Major Flaws in UW System Survey

The UW System is running an online survey this month to begin the second phase of its strategic planning process. Serious concerns have been raised about the design and implementation of the survey. As UWM Professor Emerita Nancy A. Mathiowetz explains in a letter to UWM Chancellor Mark Mone (reproduced below), the survey suffers from major flaws that make it impossible to draw reasonable conclusions from its results.

With Professor Mathiowetz’s permission, UWM AAUP is publishing her letter here in order to bring the survey’s problems to the attention of the Wisconsin public. We hope that the UW System will interpret the results of the current survey in the light of the objections raised here, and will adhere to the best practices outlined by Professor Mathiowetz in any future surveys it may conduct.

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Dear Chancellor Mone,

I am writing to you today as a former member of the UWM faculty and as an expert in survey methodology to express my concern with the UW System’s online survey.

The survey suffers from two critical design flaws that render the data from the survey at best uninformative and at worst, completely misleading.  These design flaws include (1) a self-selected sample and (2) a poorly designed survey instrument.

The fundamental tenet that underlies statistical inference—that is, the ability to draw inferences from a sample survey to the full population—is the selection of a scientific sample.  With the UW System sample, there is no sample—just an open invitation for anyone to respond and to respond as often as he or she would like.  One cannot use the findings from this survey to project to any known population.  This is not my viewpoint alone—I quote below from the American Association for Public Opinion Research and from the Pew Research Center:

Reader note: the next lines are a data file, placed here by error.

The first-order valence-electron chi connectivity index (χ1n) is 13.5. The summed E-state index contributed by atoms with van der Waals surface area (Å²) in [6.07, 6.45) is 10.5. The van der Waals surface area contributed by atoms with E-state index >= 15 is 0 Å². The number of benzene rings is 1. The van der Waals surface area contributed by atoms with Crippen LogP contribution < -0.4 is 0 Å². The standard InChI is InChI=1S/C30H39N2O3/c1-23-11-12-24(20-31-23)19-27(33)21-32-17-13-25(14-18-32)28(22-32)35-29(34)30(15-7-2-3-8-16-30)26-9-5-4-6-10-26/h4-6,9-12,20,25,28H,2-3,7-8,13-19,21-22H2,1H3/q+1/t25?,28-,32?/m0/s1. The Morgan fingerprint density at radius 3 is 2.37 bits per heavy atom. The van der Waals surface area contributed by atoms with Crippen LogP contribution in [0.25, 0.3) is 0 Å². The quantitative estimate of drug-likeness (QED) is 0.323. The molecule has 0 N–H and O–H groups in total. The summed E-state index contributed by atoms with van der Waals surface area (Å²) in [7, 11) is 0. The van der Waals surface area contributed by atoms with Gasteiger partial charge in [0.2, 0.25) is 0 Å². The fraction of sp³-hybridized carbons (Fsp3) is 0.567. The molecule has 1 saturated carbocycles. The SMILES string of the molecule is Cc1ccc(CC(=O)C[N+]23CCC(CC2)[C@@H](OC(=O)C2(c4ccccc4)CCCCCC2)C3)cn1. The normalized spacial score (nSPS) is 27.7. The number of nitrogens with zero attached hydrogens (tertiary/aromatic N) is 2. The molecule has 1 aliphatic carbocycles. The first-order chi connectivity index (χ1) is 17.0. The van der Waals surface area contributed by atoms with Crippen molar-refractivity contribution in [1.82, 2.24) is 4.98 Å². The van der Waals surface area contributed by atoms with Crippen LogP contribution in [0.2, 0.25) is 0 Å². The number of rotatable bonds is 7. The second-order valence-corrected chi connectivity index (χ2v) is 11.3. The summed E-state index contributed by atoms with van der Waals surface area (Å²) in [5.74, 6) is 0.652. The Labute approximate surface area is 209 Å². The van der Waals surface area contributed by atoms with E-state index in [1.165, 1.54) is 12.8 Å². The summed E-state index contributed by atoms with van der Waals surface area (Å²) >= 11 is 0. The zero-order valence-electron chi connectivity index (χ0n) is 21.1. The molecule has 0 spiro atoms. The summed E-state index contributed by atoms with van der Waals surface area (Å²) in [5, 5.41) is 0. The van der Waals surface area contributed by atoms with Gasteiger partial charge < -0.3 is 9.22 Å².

When we draw a sample at random—that is, when every member of the target population has a known probability of being selected—we can use the sample to make projective, quantitative estimates about the population. A sample selected at random has known mathematical properties that allow for the computation of sampling error. Surveys based on self-selected volunteers do not have that sort of known relationship to the target population and are subject to unknown, non-measurable biases. (AAPOR)

A non-probability sample is one in which it is impossible to determine the chance that any individual in the population was selected. Lacking this information, we are uncertain as to how well the sample represents the population, and thus how important a given finding based on such a sample actually is. (Pew)

The design of the UW System “survey” is even more egregious than one based simply on non-probability based sampling: the survey allows a user to input information multiple times.  And, due to the nature of an online survey, those without access to the Internet will be unable to participate in voicing their opinions.  The resulting data cannot be used to make generalizations about the views of citizens of the state of Wisconsin regarding priorities for the University.

In addition, the questions themselves are ill conceived to inform public policy makers.  Each of the five topic areas asks multiple questions related to that topic and for which the respondent is asked to rate the statement/idea on a five point scale, from “Not at all important” to “Extremely important.”  A rating scale is useless for setting policy priorities, since the respondent is not asked to make the difficult choice among priorities.  And in fact, the instructions to the respondent indicate that the goal is to determine which of the statements is most important to the respondent, but the actual survey task simply asks for ratings, not a ranking of most to least important.  A ranking approach to measurement would have required respondents to make the difficult decisions that are similar to those of policy makers—in a world of limited resources, what is the most important priority? And the redundancy of the task—29 questions, all using the same 5-point scale—does not motivate the respondent to think carefully about each of the items.